- The California ISO has asked the Federal Energy Regulatory Commission to approve tariff changes to allow smaller, distributed resources to be aggregated and bid into the state's energy and ancillary service markets, RTO Insider reports.
- CAISO said the number and types of distributed energy resources on its system are "growing and represent an increasingly important and larger part of the future resource mix," and included operational and environmental goals as benefits of the change.
- The grid operator wants regulators to lift restrictions on resources smaller than 0.5 MW participating in the markets, allowing the distributed resources to be aggregated though into larger bids.
California has been moving quickly to integrate distributed resources into its grid, and on March 4, filed tariff revisions with federal regulators to dramatically open energy markets to a wider array of small resources.
The grid operator told FERC that the ISO's tariff does "not offer a clear platform or guidance for smaller distributed energy resources to participate effectively in CAISO markets," and that the proposed tariff revisions "establish an initial framework to enable aggregations of energy resources connected to distribution systems within the CAISO’s balancing authority."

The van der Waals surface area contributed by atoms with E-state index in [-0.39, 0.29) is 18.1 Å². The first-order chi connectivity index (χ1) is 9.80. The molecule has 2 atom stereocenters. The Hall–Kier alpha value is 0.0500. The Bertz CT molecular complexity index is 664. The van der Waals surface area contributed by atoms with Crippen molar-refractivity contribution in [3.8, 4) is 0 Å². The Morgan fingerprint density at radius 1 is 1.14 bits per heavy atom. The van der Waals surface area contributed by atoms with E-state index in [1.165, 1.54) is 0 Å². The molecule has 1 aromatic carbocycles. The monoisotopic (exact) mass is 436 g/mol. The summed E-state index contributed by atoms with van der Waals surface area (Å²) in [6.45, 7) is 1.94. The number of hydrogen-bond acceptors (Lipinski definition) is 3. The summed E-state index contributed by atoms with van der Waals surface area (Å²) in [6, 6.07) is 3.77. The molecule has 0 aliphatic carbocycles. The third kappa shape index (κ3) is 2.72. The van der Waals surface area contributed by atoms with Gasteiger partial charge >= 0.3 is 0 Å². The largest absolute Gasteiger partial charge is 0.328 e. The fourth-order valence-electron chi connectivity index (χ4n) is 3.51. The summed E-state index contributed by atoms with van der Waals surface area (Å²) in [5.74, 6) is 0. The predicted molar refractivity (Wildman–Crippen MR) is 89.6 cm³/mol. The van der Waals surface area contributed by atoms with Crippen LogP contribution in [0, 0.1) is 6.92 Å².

The framework will accommodate "various resource types as well as different business models provided the aggregation is capable of operating as an integrated resource and meets specific technical requirements," CAISO said.
The proposed framework would recognize distributed energy resource aggregations as a new type of market resource, similar to a generating facility, the grid operator explained. And importantly, "the proposed framework also recognizes a distributed energy resource provider as the owner or operator of the aggregation."
CAISO's Board last summer approved a draft proposal for allowing aggregators to participate in markets, setting it on a course to be the first U.S. grid operator to integrate aggregated DERs.
The operator also said its proposed rules would help ensure it can accurately model the congestion impacts of a distributed energy resource aggregation on the CAISO controlled grid.
"Distributed energy resource aggregations may consist of distributed energy resources at one pricing node or may span multiple pricing nodes," the operator said in its filing. "Each distributed energy resource aggregation will be no smaller than 0.5 MW and each distributed energy resource aggregation that includes distributed energy resources located at different pricing nodes will be no larger than 20 MW."